Anyway, I just don't really think its fair to the frog. -Seth
I had an excessive amount of toads that I bred a and my frog won't eat worms either way.
Now we know it makes the pacman more toxic to other animals. The pacman can utilize. The toxins
 

Otterwoman

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On the other hand, some people think feeding worms is cruel. Isn't using worms to fish outlawed in some countries?
 

sde

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On the other hand, some people think feeding worms is cruel. Isn't using worms to fish outlawed in some countries?
I am not sure if you are being serious or not, I can never tell through the internet.

At least the worms don't feel pain. Plus are most likely more nutritious.
 

minxytota

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Never heard of the "worms as bait" being illegal. Though in Rome it's illegal to keep goldfish in bowls because "A fish kept in a bowl has a distorted view of reality...and suffers because of this. Also, this type of receptacle generally doesn't have a filter and doesn't allow for good oxygenation..."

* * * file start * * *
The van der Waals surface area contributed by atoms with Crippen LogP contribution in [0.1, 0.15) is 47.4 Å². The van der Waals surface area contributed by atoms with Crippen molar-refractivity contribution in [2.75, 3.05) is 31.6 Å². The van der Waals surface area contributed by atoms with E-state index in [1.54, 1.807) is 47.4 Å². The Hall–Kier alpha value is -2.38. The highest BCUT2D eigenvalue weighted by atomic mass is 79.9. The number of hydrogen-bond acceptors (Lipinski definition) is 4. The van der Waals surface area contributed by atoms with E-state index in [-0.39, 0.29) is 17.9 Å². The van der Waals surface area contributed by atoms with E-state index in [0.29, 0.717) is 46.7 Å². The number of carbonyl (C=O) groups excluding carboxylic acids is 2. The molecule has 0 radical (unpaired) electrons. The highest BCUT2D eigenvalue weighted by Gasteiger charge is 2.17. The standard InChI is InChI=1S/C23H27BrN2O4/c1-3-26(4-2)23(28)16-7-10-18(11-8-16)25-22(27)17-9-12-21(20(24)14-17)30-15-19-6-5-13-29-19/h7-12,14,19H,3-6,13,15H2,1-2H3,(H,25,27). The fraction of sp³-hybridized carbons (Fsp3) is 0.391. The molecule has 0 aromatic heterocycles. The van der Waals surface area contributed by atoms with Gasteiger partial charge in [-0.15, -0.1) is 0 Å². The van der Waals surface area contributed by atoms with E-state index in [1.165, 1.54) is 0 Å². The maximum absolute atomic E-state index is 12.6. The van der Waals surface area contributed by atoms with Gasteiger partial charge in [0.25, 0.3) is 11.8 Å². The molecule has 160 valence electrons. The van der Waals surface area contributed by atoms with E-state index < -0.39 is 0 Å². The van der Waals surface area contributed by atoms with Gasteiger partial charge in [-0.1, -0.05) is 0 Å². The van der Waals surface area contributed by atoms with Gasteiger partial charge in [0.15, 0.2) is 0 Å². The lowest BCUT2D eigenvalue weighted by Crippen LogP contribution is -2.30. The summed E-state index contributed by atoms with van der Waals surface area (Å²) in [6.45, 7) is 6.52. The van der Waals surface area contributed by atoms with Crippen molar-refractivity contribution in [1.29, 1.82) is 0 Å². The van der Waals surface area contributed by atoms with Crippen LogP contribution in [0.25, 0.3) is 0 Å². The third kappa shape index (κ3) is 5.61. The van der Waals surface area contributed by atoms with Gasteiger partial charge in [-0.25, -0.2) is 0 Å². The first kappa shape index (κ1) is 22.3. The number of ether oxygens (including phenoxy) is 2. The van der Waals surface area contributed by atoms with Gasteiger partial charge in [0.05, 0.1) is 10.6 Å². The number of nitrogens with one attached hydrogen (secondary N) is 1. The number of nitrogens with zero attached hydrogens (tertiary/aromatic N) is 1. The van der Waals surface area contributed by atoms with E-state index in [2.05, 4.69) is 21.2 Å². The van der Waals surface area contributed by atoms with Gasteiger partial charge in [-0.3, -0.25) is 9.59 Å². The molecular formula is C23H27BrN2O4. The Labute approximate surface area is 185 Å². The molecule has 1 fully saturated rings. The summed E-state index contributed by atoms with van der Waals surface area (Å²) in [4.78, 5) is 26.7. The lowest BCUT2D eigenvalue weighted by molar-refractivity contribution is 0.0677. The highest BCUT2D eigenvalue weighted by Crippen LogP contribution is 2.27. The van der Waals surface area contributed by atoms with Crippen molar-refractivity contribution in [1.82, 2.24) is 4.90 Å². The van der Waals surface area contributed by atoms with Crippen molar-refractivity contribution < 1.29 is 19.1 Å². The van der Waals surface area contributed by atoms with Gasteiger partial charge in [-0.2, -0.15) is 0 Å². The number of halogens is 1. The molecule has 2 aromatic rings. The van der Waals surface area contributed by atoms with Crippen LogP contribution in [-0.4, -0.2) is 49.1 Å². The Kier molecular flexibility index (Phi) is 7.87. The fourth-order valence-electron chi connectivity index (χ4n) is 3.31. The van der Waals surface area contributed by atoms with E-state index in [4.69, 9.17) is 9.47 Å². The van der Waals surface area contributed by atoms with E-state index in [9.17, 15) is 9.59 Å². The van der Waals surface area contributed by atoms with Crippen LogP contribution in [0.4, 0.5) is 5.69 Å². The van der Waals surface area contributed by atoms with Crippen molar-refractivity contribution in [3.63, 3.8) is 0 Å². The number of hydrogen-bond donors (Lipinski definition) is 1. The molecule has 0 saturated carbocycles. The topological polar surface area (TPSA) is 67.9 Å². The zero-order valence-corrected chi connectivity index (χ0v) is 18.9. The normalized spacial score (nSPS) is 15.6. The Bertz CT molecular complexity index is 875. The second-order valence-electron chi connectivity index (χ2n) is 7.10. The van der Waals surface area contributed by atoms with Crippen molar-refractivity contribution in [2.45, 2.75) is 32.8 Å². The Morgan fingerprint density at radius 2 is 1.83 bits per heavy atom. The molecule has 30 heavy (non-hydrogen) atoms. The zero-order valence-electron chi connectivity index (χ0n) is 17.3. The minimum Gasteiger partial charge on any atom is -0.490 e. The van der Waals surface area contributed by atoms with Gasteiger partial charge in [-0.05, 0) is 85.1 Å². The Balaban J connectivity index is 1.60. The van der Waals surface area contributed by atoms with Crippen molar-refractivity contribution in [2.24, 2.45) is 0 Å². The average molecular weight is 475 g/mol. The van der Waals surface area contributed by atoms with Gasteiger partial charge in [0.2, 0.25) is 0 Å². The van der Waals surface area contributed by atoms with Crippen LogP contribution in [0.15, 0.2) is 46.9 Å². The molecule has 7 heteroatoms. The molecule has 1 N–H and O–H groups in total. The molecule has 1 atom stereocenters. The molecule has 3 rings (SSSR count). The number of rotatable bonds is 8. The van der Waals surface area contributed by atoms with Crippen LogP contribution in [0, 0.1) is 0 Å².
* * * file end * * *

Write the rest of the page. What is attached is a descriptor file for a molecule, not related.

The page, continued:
While the later part of that statement is true the previous part is questionable.

Anyway, to the topic at hand, I use wild caught dragonfly larvae, earthworms and snails as food in my tanks. I've also used dying larvae to feed the parents (pinhead mutation, not fun) so who am I to judge.

I agree it's cool you've made your toad toxic. I don't know why you felt the need to, but who am I to judge? I like to use baby toys to make tank decorations. If it's not hurting (and without immediate resulting deaths who knows what hurts or doesn't except people with grants for long winded projects?) than why not do what's cool. Isn't that why half of us keep the animals we keep anyway?

My long winded two cents. [FONT=arial, helvetica, sans-serif][/FONT]
 

NewtB

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At least the worms don't feel pain. Plus are most likely more nutritious.
This is off-topic, but how do you know worms don't feel pain? In my experience, Worms start wiggling around like crazy when pierced with a hook. That, to me, indicates they are in pain. Not to mention we then proceed to drown them until they get eaten by a fish. All pretty inhumane. I'm not saying I don't enjoy fishing with worms. Don't get me wrong - cause I LOVE to fish. And I use worms whenever I can get them. Just think the statement was wrong (sorry).